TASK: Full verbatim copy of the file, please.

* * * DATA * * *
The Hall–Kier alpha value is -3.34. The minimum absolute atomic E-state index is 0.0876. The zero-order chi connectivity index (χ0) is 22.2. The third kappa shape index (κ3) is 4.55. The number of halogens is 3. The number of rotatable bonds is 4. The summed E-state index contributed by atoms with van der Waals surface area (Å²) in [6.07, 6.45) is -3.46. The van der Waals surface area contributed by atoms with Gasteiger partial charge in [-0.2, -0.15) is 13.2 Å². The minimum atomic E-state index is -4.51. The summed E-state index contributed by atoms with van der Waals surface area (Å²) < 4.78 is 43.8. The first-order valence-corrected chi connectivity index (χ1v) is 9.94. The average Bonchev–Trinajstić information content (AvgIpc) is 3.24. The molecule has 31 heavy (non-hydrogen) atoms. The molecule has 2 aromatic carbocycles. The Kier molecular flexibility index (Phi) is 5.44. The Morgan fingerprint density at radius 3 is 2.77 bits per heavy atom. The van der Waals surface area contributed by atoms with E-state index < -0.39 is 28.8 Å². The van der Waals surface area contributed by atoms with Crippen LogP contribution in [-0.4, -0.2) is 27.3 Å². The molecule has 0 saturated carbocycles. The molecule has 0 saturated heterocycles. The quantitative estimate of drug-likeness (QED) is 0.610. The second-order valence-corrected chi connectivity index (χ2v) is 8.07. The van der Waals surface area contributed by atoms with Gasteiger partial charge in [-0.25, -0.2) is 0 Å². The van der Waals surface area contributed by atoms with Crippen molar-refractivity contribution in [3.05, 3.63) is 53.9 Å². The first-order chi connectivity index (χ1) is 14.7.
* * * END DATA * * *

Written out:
The Hall–Kier alpha value is -3.34. The minimum absolute atomic E-state index is 0.0876. The zero-order chi connectivity index (χ0) is 22.2. The third kappa shape index (κ3) is 4.55. The number of halogens is 3. The number of rotatable bonds is 4. The summed E-state index contributed by atoms with van der Waals surface area (Å²) in [6.07, 6.45) is -3.46. The van der Waals surface area contributed by atoms with Gasteiger partial charge in [-0.2, -0.15) is 13.2 Å². The minimum atomic E-state index is -4.51. The summed E-state index contributed by atoms with van der Waals surface area (Å²) < 4.78 is 43.8. The first-order valence-corrected chi connectivity index (χ1v) is 9.94. The average Bonchev–Trinajstić information content (AvgIpc) is 3.24. The molecule has 31 heavy (non-hydrogen) atoms. The molecule has 2 aromatic carbocycles. The Kier molecular flexibility index (Phi) is 5.44. The Morgan fingerprint density at radius 3 is 2.77 bits per heavy atom. The van der Waals surface area contributed by atoms with E-state index < -0.39 is 28.8 Å². The van der Waals surface area contributed by atoms with Crippen LogP contribution in [-0.4, -0.2) is 27.3 Å². The molecule has 0 saturated carbocycles. The molecule has 0 saturated heterocycles. The quantitative estimate of drug-likeness (QED) is 0.610. The second-order valence-corrected chi connectivity index (χ2v) is 8.07. The van der Waals surface area contributed by atoms with Gasteiger partial charge in [-0.25, -0.2) is 0 Å². The van der Waals surface area contributed by atoms with Crippen molar-refractivity contribution in [3.05, 3.63) is 53.9 Å². The first-order chi connectivity index (χ1) is 14.7.